Labour leader addresses inaugural Unite Scotland conference
SCOTTISH LABOUR wants an amnesty on the PS2.5bn pre-devolution local government debt that Scotland owes to the UK Treasury.
In a speech to the inaugural Unite Scotland conference at the Golden Jubilee Hotel in Clydebank on Saturday, Scottish Labour Leader Kezia Dugdale said: “Devolution was to be a fresh start, a new beginning and yet this historical interest is still a millstone around the neck of councils who are facing Scottish Government cuts.
“If the Scottish Government were serious about ending austerity they’d make the case right now for the interest on this debt to be dropped.”
Research from Unite found that since devolution came into force in 1998, local councils in Scotland have paid back PS3.6bn in interest only on the outstanding debt. The interest rate on these debts is usually between seven and eight per cent.
Dugdale told delegates: “Take for example Dundee city, where the equivalent of 55p from every pound raised through council tax is being spent on servicing pre-devolution debt.”
This comes after a motion was passed on Saturday morning at the Unite Conference to say that there is a strong moral case to call for an amnesty on the debt that is owed to the UK Treasury.
By passing this motion, Unite delegates agreed that an amnesty would “create much-needed slack in extremely pressurised Scottish local government budgets”.
Dugdale added: “This is a council that has just offered thousands of voluntary redundancies, and scrapping the pre-devo debt could save as much as PS36m over the next three years.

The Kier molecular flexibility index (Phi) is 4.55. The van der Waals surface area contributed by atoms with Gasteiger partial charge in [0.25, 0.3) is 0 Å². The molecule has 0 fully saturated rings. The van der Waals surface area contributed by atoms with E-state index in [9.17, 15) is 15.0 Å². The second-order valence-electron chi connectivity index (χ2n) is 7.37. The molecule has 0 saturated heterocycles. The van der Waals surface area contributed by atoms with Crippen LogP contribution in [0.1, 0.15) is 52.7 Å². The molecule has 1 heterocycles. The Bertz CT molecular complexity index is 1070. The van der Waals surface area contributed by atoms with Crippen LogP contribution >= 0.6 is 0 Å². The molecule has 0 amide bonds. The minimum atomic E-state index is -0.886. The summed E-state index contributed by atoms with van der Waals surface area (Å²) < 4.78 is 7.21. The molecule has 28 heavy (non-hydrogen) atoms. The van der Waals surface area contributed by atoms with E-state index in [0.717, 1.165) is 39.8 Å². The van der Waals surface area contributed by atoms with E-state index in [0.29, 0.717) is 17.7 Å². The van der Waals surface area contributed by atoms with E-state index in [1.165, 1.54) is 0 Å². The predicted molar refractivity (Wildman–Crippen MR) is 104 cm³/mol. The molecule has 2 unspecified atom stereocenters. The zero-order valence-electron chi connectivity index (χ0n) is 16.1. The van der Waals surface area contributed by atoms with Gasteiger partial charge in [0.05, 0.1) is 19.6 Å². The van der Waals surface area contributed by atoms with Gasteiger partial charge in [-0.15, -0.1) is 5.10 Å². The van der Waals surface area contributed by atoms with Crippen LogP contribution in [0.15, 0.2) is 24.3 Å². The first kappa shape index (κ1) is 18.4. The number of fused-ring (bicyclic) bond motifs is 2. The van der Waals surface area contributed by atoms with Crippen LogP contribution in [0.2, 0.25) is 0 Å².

“Devolution was to be a fresh start, a new beginning and yet this historical interest is still a millstone around the neck of councils who are facing Scottish Government cuts.” Kezia Dugdale
“Devolution was to be a fresh start, a new beginning and yet this historical interest is still a millstone around the neck of councils who are facing Scottish Government cuts.”
Dugdale also told delegates that if Scottish Labour gets into power that an inquiry will be launched into the blacklisting of trade union members. Dugdale told delegates that as part of this investigation it would be up to companies to say whether they have blacklisted any shop steward before any contracts are awarded from the Scottish Government.
Dugdale told delegates: “We are still seeing public contracts being signed here in Scotland with companies that have blacklisted trade unionists.
“Tax payers’ money being given to companies who have ruined the lives of people who just want to work, and in the 21st century that is simply scandalous.
“In Holyrood, my colleague Neil Findlay has persistently pursued the Scottish Government on this issue – working with Unite, the Blacklist Support Group and others for an end to the practice, and justice for those affected.
“We know that this abuse of human rights disproportionately affected Scottish workers more than any other country in the UK.
“Yet when the SNP Government were challenged by Labour in the Scottish Parliament to launch an inquiry into Scottish cases, that call was rejected.”
The blacklisting of trade union members by employers came about after they raised concerns about health and safety and other matters.
This practice was shut down in 2009 after the Information Commissioner’s Office (ICO) exposed details of a large-scale surveillance operation run by a company called The Consulting Association. The company collated files on thousands of construction workers, as well as academics and journalists, and sold the information to 44 construction companies.
At the time, the director of The Consulting Association, Ian Kerr, was fined PS5,000, whereas all 44 companies escaped punishment.
Dugdale’s proposed inquiry would have three components: firstly, forcing companies to apologise for practices that they have used in the past; secondly, give adequate compensation to those members that have been blacklisted; and thirdly, to end the practice of blacklisting trade union members.
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